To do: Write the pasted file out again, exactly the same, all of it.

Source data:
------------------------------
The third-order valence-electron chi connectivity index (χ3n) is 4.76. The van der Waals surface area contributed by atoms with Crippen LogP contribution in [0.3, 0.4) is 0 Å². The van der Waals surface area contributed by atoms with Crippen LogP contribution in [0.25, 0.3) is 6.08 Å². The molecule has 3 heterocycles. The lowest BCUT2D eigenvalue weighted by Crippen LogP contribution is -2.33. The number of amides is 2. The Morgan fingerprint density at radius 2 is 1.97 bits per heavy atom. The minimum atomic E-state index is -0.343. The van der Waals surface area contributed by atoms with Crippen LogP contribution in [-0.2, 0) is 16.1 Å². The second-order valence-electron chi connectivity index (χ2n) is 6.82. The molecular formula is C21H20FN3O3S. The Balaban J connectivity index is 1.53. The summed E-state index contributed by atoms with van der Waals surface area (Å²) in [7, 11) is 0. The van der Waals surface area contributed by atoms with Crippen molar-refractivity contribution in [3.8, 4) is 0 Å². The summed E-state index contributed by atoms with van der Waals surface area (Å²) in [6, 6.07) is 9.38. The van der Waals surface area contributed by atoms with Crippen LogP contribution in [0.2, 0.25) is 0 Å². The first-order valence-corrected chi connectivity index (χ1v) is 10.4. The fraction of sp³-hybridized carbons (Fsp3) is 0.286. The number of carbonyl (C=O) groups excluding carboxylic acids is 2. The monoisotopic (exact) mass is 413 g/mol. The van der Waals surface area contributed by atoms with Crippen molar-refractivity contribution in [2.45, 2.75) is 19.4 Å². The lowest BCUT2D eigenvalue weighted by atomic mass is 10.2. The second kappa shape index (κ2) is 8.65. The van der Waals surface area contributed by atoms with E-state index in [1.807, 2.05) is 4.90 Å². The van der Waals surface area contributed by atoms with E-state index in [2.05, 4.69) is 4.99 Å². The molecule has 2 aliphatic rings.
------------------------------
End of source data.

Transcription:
The third-order valence-electron chi connectivity index (χ3n) is 4.76. The van der Waals surface area contributed by atoms with Crippen LogP contribution in [0.3, 0.4) is 0 Å². The van der Waals surface area contributed by atoms with Crippen LogP contribution in [0.25, 0.3) is 6.08 Å². The molecule has 3 heterocycles. The lowest BCUT2D eigenvalue weighted by Crippen LogP contribution is -2.33. The number of amides is 2. The Morgan fingerprint density at radius 2 is 1.97 bits per heavy atom. The minimum atomic E-state index is -0.343. The van der Waals surface area contributed by atoms with Crippen LogP contribution in [-0.2, 0) is 16.1 Å². The second-order valence-electron chi connectivity index (χ2n) is 6.82. The molecular formula is C21H20FN3O3S. The Balaban J connectivity index is 1.53. The summed E-state index contributed by atoms with van der Waals surface area (Å²) in [7, 11) is 0. The van der Waals surface area contributed by atoms with Crippen molar-refractivity contribution in [3.8, 4) is 0 Å². The summed E-state index contributed by atoms with van der Waals surface area (Å²) in [6, 6.07) is 9.38. The van der Waals surface area contributed by atoms with Crippen LogP contribution in [0.2, 0.25) is 0 Å². The first-order valence-corrected chi connectivity index (χ1v) is 10.4. The fraction of sp³-hybridized carbons (Fsp3) is 0.286. The number of carbonyl (C=O) groups excluding carboxylic acids is 2. The monoisotopic (exact) mass is 413 g/mol. The van der Waals surface area contributed by atoms with Crippen molar-refractivity contribution in [2.45, 2.75) is 19.4 Å². The lowest BCUT2D eigenvalue weighted by atomic mass is 10.2. The second kappa shape index (κ2) is 8.65. The van der Waals surface area contributed by atoms with E-state index in [1.807, 2.05) is 4.90 Å². The van der Waals surface area contributed by atoms with E-state index in [2.05, 4.69) is 4.99 Å². The molecule has 2 aliphatic rings.